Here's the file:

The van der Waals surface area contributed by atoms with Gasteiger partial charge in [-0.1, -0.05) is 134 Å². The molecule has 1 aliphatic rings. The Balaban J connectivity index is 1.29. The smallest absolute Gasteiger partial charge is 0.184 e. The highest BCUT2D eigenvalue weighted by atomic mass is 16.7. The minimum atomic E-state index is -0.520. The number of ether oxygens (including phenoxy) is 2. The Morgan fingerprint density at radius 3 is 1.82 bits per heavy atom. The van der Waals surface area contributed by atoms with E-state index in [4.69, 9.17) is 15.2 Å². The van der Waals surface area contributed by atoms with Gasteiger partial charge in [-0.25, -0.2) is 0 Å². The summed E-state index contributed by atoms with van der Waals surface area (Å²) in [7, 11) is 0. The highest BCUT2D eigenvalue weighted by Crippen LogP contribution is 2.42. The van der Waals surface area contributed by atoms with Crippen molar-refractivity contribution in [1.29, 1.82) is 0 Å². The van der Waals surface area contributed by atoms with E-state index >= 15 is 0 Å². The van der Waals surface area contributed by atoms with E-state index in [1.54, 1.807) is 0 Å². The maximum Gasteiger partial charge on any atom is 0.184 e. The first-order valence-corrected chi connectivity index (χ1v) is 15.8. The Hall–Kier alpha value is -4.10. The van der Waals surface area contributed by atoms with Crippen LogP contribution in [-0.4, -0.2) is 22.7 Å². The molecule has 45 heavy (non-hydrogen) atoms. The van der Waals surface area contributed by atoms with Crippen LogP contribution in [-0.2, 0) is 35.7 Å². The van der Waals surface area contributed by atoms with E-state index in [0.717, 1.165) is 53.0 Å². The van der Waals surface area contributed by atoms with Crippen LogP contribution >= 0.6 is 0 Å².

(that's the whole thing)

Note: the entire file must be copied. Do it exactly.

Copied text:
The van der Waals surface area contributed by atoms with Gasteiger partial charge in [-0.1, -0.05) is 134 Å². The molecule has 1 aliphatic rings. The Balaban J connectivity index is 1.29. The smallest absolute Gasteiger partial charge is 0.184 e. The highest BCUT2D eigenvalue weighted by atomic mass is 16.7. The minimum atomic E-state index is -0.520. The number of ether oxygens (including phenoxy) is 2. The Morgan fingerprint density at radius 3 is 1.82 bits per heavy atom. The van der Waals surface area contributed by atoms with E-state index in [4.69, 9.17) is 15.2 Å². The van der Waals surface area contributed by atoms with Gasteiger partial charge in [-0.25, -0.2) is 0 Å². The summed E-state index contributed by atoms with van der Waals surface area (Å²) in [7, 11) is 0. The highest BCUT2D eigenvalue weighted by Crippen LogP contribution is 2.42. The van der Waals surface area contributed by atoms with Crippen molar-refractivity contribution in [1.29, 1.82) is 0 Å². The van der Waals surface area contributed by atoms with E-state index >= 15 is 0 Å². The van der Waals surface area contributed by atoms with E-state index in [1.54, 1.807) is 0 Å². The maximum Gasteiger partial charge on any atom is 0.184 e. The first-order valence-corrected chi connectivity index (χ1v) is 15.8. The Hall–Kier alpha value is -4.10. The van der Waals surface area contributed by atoms with Crippen LogP contribution in [-0.4, -0.2) is 22.7 Å². The molecule has 45 heavy (non-hydrogen) atoms. The van der Waals surface area contributed by atoms with Crippen LogP contribution in [-0.2, 0) is 35.7 Å². The van der Waals surface area contributed by atoms with E-state index in [0.717, 1.165) is 53.0 Å². The van der Waals surface area contributed by atoms with Crippen LogP contribution >= 0.6 is 0 Å².